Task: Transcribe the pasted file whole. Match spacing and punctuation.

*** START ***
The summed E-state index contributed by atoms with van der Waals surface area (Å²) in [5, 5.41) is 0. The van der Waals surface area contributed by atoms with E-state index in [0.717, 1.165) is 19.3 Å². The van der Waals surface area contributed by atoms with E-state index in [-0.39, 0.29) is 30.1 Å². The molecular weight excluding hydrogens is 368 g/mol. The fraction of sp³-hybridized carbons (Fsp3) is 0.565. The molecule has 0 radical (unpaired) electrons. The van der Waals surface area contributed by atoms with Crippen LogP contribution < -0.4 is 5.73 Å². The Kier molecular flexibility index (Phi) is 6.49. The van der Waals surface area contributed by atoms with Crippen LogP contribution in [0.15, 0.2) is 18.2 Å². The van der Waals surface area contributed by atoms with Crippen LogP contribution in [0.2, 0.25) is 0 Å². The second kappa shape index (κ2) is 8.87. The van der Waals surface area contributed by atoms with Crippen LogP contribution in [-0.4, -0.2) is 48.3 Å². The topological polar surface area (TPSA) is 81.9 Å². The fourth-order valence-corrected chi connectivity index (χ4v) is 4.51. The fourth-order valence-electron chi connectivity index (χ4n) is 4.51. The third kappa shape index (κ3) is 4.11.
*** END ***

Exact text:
The summed E-state index contributed by atoms with van der Waals surface area (Å²) in [5, 5.41) is 0. The van der Waals surface area contributed by atoms with E-state index in [0.717, 1.165) is 19.3 Å². The van der Waals surface area contributed by atoms with E-state index in [-0.39, 0.29) is 30.1 Å². The molecular weight excluding hydrogens is 368 g/mol. The fraction of sp³-hybridized carbons (Fsp3) is 0.565. The molecule has 0 radical (unpaired) electrons. The van der Waals surface area contributed by atoms with Crippen LogP contribution < -0.4 is 5.73 Å². The Kier molecular flexibility index (Phi) is 6.49. The van der Waals surface area contributed by atoms with Crippen LogP contribution in [0.15, 0.2) is 18.2 Å². The van der Waals surface area contributed by atoms with Crippen LogP contribution in [0.2, 0.25) is 0 Å². The second kappa shape index (κ2) is 8.87. The van der Waals surface area contributed by atoms with Crippen LogP contribution in [-0.4, -0.2) is 48.3 Å². The topological polar surface area (TPSA) is 81.9 Å². The fourth-order valence-corrected chi connectivity index (χ4v) is 4.51. The fourth-order valence-electron chi connectivity index (χ4n) is 4.51. The third kappa shape index (κ3) is 4.11.